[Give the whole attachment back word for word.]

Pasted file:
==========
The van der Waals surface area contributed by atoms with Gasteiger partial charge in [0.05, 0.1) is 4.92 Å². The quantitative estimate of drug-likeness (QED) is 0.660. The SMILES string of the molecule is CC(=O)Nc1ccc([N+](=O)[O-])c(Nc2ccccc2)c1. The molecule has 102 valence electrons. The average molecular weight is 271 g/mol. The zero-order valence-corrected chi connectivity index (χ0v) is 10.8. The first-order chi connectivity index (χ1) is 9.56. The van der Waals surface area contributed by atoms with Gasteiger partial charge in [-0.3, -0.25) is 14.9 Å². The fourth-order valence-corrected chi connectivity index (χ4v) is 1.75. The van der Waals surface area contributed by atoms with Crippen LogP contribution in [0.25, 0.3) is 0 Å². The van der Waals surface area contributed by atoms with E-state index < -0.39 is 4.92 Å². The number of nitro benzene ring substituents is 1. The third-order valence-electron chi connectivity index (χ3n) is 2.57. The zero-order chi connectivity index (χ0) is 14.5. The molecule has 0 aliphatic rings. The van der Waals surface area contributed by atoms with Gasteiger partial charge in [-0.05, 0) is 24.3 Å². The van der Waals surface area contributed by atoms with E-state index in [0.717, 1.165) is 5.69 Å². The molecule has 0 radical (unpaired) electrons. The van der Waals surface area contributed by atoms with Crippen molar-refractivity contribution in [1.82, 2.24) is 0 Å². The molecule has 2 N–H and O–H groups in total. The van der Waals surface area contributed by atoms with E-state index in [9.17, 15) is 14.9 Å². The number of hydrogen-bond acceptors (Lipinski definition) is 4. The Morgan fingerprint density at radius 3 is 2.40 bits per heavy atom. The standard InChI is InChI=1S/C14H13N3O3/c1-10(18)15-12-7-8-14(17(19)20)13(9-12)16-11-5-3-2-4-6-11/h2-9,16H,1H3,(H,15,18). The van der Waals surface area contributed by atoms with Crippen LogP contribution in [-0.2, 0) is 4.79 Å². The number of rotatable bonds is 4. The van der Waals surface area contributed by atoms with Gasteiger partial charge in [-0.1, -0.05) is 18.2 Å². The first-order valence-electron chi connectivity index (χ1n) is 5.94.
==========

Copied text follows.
The van der Waals surface area contributed by atoms with Gasteiger partial charge in [0.05, 0.1) is 4.92 Å². The quantitative estimate of drug-likeness (QED) is 0.660. The SMILES string of the molecule is CC(=O)Nc1ccc([N+](=O)[O-])c(Nc2ccccc2)c1. The molecule has 102 valence electrons. The average molecular weight is 271 g/mol. The zero-order valence-corrected chi connectivity index (χ0v) is 10.8. The first-order chi connectivity index (χ1) is 9.56. The van der Waals surface area contributed by atoms with Gasteiger partial charge in [-0.3, -0.25) is 14.9 Å². The fourth-order valence-corrected chi connectivity index (χ4v) is 1.75. The van der Waals surface area contributed by atoms with Crippen LogP contribution in [0.25, 0.3) is 0 Å². The van der Waals surface area contributed by atoms with E-state index < -0.39 is 4.92 Å². The number of nitro benzene ring substituents is 1. The third-order valence-electron chi connectivity index (χ3n) is 2.57. The zero-order chi connectivity index (χ0) is 14.5. The molecule has 0 aliphatic rings. The van der Waals surface area contributed by atoms with Gasteiger partial charge in [-0.05, 0) is 24.3 Å². The van der Waals surface area contributed by atoms with E-state index in [0.717, 1.165) is 5.69 Å². The molecule has 0 radical (unpaired) electrons. The van der Waals surface area contributed by atoms with Crippen molar-refractivity contribution in [1.82, 2.24) is 0 Å². The molecule has 2 N–H and O–H groups in total. The van der Waals surface area contributed by atoms with E-state index in [9.17, 15) is 14.9 Å². The number of hydrogen-bond acceptors (Lipinski definition) is 4. The Morgan fingerprint density at radius 3 is 2.40 bits per heavy atom. The standard InChI is InChI=1S/C14H13N3O3/c1-10(18)15-12-7-8-14(17(19)20)13(9-12)16-11-5-3-2-4-6-11/h2-9,16H,1H3,(H,15,18). The van der Waals surface area contributed by atoms with Crippen LogP contribution in [-0.2, 0) is 4.79 Å². The number of rotatable bonds is 4. The van der Waals surface area contributed by atoms with Gasteiger partial charge in [-0.1, -0.05) is 18.2 Å². The first-order valence-electron chi connectivity index (χ1n) is 5.94.